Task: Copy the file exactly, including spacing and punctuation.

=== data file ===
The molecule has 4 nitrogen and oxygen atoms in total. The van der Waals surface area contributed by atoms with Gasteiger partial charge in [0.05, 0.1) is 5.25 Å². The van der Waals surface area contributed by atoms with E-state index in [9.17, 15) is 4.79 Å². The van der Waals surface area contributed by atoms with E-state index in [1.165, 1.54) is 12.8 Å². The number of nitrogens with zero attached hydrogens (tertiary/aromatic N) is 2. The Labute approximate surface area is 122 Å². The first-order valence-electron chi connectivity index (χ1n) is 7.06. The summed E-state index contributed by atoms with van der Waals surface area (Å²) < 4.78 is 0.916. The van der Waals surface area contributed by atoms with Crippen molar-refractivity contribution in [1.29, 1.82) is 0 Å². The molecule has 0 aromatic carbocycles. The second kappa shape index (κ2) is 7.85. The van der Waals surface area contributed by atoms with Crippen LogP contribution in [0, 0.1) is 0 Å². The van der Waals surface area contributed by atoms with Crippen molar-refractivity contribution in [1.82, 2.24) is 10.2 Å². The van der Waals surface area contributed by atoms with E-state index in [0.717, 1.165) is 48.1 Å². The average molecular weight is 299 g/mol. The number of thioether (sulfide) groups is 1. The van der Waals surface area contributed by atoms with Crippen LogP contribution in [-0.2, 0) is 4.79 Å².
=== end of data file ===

The molecule has 4 nitrogen and oxygen atoms in total. The van der Waals surface area contributed by atoms with Gasteiger partial charge in [0.05, 0.1) is 5.25 Å². The van der Waals surface area contributed by atoms with E-state index in [9.17, 15) is 4.79 Å². The van der Waals surface area contributed by atoms with E-state index in [1.165, 1.54) is 12.8 Å². The number of nitrogens with zero attached hydrogens (tertiary/aromatic N) is 2. The Labute approximate surface area is 122 Å². The first-order valence-electron chi connectivity index (χ1n) is 7.06. The summed E-state index contributed by atoms with van der Waals surface area (Å²) < 4.78 is 0.916. The van der Waals surface area contributed by atoms with Crippen molar-refractivity contribution in [1.29, 1.82) is 0 Å². The molecule has 0 aromatic carbocycles. The second kappa shape index (κ2) is 7.85. The van der Waals surface area contributed by atoms with Crippen LogP contribution in [0, 0.1) is 0 Å². The van der Waals surface area contributed by atoms with Crippen molar-refractivity contribution in [1.82, 2.24) is 10.2 Å². The van der Waals surface area contributed by atoms with E-state index in [0.717, 1.165) is 48.1 Å². The average molecular weight is 299 g/mol. The number of thioether (sulfide) groups is 1. The van der Waals surface area contributed by atoms with Crippen LogP contribution in [-0.2, 0) is 4.79 Å².